COGI 2018: 5 key messages

COGI is over for another year. Now we can take time to digest the information from the inspiring and thought-provoking sessions and ask ourselves: ‘what have we learnt?’

In this special edition blog we look back at five key messages and highlights from the three days.

 

1.       Time to consider HRT for primary CHD?

Research suggests that estrogen has a clear biological effect on the cardiovascular system, demonstrating beneficial effects on some of the key risk factors of Cardiovascular Heart Disease (CHD). While there is a lack of definitive evidence supporting HRT as a prevention for postmenopausal CHD, there are a growing number of epidemiological and observational studies supporting its use. In these studies, timing was shown to be a key factor with HRT demonstrating no benefit in older women. However, although there was no benefit there was also no evidence of harm.

 

2.       The role of epigenetics in long term health

Specific epigenetic input during development can produce a lasting difference in phenotype, meaning fetal programming, metabolic endocrine disruption and structural change in organs can all significantly affect the birth of a child.

For example, Caesarean Sections are linked to increases in neonatal morbidity, auto-immune diseases and metabolic disease in the offspring. Maternal obesity and smoking are also shown to be associated with long term negative outcomes for the child. In fact, research suggests that these negative effects may even cross generations.

 

3.       Fertility may be able to be preserved in women with POI

Primary ovarian insufficiency (POI) affects 1 in 100 women at the age of 40. In order to plan the most effective fertility preservation treatment, it is crucial to predict as much as possible whether POI may be imminent. While this is not simple, the condition is hereditary therefore assessing family history may help to provide important insight. Additionally, more research is taking place into the genetic basis of POI, with some evidence suggesting that reproductive health and success may be a marker for identifying POI and health outcomes later in life.  

There are many more options available for treating imminent POI than confirmed POI, including vitrification of oocytes or embryos following ovarian stimulation, freezing of ovarian tissue or a combination of the two. When treating confirmed POI, the options are more complex. While a small number of sufferers may go on to experience a spontaneous pregnancy, researchers are now considering a new technique: in vitro follicle activation (IVA). However, refinement and improvement of the technique is needed for it to lead to an effective strategy for these patients.

  

4.       The freezing debate is definitely not over!

The debate on whether freezing oocytes for non-medicinal reasons is truly beneficial contined at COGI. Speakers argued that social freezing could be seen as a purely commercial enterprise with advertising often aggressive and marred with misinformation. In fact, only 12% women actually return to the clinic and there is a far from certain chance of success.

However, freezing was shown to provide effective results in younger women seeing fertility preservation. In addition, some studies have demonstrated that freezing may be able to reduce risk of OHSS and be beneficial for groups of high responders.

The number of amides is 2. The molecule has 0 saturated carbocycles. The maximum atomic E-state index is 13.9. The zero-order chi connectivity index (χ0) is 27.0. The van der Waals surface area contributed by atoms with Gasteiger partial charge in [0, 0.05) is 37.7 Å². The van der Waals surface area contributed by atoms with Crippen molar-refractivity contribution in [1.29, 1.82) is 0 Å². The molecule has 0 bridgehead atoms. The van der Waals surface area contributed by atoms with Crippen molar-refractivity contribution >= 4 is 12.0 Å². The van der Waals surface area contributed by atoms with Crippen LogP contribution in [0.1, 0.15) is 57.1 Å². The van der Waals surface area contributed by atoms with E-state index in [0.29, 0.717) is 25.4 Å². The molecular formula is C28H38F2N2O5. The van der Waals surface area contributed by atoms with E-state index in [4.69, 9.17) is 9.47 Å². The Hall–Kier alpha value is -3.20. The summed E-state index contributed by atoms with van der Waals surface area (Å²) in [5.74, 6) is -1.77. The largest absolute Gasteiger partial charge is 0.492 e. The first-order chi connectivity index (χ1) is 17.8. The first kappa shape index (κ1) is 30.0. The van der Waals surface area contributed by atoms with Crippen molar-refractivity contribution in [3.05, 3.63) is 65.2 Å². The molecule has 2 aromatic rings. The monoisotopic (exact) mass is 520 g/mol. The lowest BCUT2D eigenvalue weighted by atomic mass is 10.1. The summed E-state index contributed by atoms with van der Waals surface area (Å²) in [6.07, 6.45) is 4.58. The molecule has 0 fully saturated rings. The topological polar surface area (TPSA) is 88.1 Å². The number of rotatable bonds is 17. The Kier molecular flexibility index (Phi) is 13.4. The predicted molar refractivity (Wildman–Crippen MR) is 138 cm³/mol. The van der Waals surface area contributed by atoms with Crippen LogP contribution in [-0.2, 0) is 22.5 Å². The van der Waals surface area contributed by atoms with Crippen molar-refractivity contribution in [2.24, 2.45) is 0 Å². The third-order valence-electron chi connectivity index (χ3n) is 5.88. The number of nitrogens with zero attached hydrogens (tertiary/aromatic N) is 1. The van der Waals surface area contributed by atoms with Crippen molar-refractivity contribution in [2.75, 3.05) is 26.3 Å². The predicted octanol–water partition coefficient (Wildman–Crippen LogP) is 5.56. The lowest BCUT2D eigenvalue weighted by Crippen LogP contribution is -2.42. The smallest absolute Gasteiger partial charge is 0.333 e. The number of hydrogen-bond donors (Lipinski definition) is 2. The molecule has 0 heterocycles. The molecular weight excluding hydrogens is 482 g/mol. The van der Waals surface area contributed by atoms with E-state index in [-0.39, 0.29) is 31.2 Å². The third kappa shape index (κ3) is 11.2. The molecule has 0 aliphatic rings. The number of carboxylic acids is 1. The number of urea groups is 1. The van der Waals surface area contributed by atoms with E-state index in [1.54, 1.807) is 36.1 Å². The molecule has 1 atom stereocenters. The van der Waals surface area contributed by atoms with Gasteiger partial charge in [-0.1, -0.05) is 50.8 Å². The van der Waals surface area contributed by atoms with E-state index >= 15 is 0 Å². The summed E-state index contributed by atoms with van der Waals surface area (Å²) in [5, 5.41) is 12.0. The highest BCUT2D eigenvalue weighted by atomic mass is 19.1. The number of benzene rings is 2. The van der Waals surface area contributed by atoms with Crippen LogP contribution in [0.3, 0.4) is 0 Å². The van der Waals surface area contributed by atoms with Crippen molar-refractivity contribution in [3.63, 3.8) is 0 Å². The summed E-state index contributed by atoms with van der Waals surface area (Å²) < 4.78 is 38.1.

5.       ART may be driving rates of pre-term birth

ART is associated with increased incidence of multiple pregnancy. Multiple pregnancy in turn is related with higher risk of pre-term birth and Cerebral Palsy. Using real world data we were shown that incidence of twins born at <32 weeks increased 27-fold from 1987 to 2010, with ART suggested as a main driver.

Fertility preservation in women with POI

Primary ovarian insufficiency (POI) is a clinical syndrome defined by loss of ovarian activity before the age of 40 years. It is also known by the term premature menopause and can be characterised by menstrual disturbance with raised gonadotropins and low estradiol. While incidence of POI depends on ethnicity, generally the risk is 1 in 1000 at age 30 and 1 in 100 at age 40.

The consequences of POI are unfortunately long term and severe including:

-          Cognitive dysfunction

-          Cardiovascular Disease

-          Autoimmune diseases

-          Osteoporosis

-          Increased mortality

-          Infertility

Presenting on the final day of COGI 2018, Prof. Claus Andersen explained that there is a key focus on providing women with POI the option of fertility preservation. So, what are the available treatments?

 

Approaches for fertility preservation

In order to plan the most effective fertility preservation treatment, Prof. Andersen stressed that it is important to predict as much as possible whether POI may be imminent. How can we do this? Well, often the condition is hereditary. In fact, Prof. Andersen suggested that around 10-15% of women with POI would have a first degree relative who has been affected. Similarly, if a woman has a mother or older sister affected this leads to an approximately 6x higher risk.

There are many more available options for treating women with imminent POI than confirmed POI. Therefore, it is essential women are informed about symptoms and risks. It is also essential that health care professionals understand this increased risk and consider it when diagnosing a potential case.